When people contact my office asking for my expertise about liquidating antiques to generate some fast cash, there are a few things that should never happen. These are big mistakes and should be avoided at all costs. Why are these the most important mistakes to avoid? Because if you are trying to make money with your antiques, a big mistake will cost you your shirt.
There are some myths in the world of art and antiques and some of them are put forth so unknowing owners will give away some of their most valuable objects under the guise that those items are worthless in today’s market. Let’s dispel some myths. Here are three mistakes to avoid when liquidating your antiques.
1. Don’t Trash It
When downsizing or liquidating household objects, antiques, or collectibles, the easiest thing to do is to trash the unwanted stuff. Most people figure if I don’t want it, no one else wants it either. Not true. Trashing your unwanted items will end up costing you money with removal fees from your garbage service. Don’t just put them out by the curb.
Consider donating large items that are unwanted but still in good condition like upholstered sofas or bedding comforters, shams, and valance sets to a local charity, church, synagogue, etc. You can get a tax deduction for the donation as long as you have a receipt listing the donated items and their values. Some organizations will even pick up donated items from your home so you don’t have to transport them. Don’t donate anything without finding out their worth first. Many people use our quick and easy Priority Ask Dr. Lori service to get appraisals from photographs of your items. Knowing the current value of your stuff helps you decide what to keep and what to donate.
2. Don’t Melt It
Don’t melt down your heirloom silver flatware, sterling silver serving pieces, or other precious metal objects. It may seem like a quick way to get money out of your unwanted sterling silver pieces that you never use when entertaining but in fact you can be losing a lot of value. The scrap silver value on that set of sterling silver flatware that you never use is much less than the amount you can get if you sell it online as is. Read 3 Tips to Sell Antiques Online. For instance, a set of silver repousse flatware made in Baltimore, MD with loads of floral details sold for 3,800 dollars on the antiques market online compared to the 1,000 dollars that the owner was offered when a we buy silver type store offered to melt it down.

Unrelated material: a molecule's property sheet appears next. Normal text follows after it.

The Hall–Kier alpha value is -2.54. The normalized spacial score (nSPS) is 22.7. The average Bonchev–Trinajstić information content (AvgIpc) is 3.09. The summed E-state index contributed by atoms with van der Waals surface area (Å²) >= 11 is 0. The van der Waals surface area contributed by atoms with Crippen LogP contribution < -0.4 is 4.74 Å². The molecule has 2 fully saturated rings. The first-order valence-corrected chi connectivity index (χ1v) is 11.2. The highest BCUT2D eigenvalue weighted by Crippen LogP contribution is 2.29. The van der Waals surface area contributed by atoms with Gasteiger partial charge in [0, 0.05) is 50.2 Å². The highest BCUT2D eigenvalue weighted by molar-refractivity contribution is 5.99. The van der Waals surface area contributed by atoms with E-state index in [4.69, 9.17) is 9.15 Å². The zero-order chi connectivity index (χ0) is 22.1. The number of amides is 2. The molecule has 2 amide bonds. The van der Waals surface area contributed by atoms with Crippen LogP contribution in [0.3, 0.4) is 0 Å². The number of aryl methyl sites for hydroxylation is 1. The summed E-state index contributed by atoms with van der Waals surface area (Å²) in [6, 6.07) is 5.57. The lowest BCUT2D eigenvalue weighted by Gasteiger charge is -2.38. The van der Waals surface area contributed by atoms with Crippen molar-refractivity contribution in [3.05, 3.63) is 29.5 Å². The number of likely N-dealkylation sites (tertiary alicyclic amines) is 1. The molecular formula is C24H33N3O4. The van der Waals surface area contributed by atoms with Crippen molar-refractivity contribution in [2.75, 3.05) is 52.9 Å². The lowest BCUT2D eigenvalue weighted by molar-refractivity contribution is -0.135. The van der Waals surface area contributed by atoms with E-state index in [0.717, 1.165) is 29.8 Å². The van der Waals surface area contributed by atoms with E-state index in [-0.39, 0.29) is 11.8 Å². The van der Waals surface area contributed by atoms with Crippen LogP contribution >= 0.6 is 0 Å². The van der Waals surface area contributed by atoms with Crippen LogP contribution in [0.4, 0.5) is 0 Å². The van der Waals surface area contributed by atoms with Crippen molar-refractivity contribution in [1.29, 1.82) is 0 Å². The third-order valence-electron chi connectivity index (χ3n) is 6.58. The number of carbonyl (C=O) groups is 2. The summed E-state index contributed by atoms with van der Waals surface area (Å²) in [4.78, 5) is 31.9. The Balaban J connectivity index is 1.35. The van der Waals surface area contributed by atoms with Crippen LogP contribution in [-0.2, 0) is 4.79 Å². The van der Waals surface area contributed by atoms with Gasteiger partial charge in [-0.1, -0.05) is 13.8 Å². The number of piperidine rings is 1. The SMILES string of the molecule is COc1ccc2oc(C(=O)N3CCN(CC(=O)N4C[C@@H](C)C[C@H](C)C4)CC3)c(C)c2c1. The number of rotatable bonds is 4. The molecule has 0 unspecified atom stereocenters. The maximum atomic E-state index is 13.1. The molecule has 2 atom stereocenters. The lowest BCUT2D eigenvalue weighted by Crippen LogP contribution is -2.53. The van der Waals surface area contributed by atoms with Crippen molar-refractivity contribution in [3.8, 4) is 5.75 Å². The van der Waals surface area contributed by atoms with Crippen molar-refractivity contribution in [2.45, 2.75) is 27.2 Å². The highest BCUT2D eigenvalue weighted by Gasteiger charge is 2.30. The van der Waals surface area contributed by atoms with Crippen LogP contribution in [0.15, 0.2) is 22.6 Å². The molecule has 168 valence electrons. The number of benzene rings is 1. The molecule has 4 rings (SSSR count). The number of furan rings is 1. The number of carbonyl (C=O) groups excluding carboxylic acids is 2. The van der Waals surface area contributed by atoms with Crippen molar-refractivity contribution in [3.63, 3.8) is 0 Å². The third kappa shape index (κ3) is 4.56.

There is not only the value of the precious metal but there is also a value in the antique nature of the silver flatware–spoons, knives, forks, serving pieces–as well as a value in the design work of the flatware service. So, just like your silver flatware, don’t melt down your antique jewelry made of gold, platinum, silver or other precious metals either. Discover the three most valuable antiquesincluding precious metals antiques.
3. Don’t Poo-Poo It
Most of us don’t think our stuff is valuable mainly because it is ours. We poo-poo it because we have been living with it and it is has lost its luster in our eyes. Wait! Lots of DIYers and furniture re-purposers want to buy your sturdy, old furniture. Sometimes called Brown furniture, this early 20th Century furniture has classical styles and is made of solid hardwoods like walnut or mahogany with original hardware. Read the lies told about Brown furniture. These pieces are valuable on the resale market as active DIYers and Junkers use it to make all kinds of pieces. The furniture is well-constructed, has reusable hardware, is easy to sand, disassemble, and refinish. DIYers often use these pieces to make a vintage cool dog house/sofa table for the living room, a bookshelf from a bed’s headboard for the den, or a boot bench for the laundry room. Some want to use that old mahogany chest of drawers as the main piece of furniture in their foyer after painting it with baby blue chalk paint and using it as a catch-all surface for mail, cell phones, and keys.
Many amateur designers will buy your unwanted items from you and transform it. When considering new ways to get cash for your old stuff, get an evaluation first. Know what you have, how old it is, who might want it, and what the market will pay you for it today. Don’t assume it is junk just because you or your family members don’t have an interest in it. Read three other antiques selling mistakes to avoid. Always get an unbiased, trusted appraisal from someone who is not a buyer, seller, or dealer. See the options I offer to help.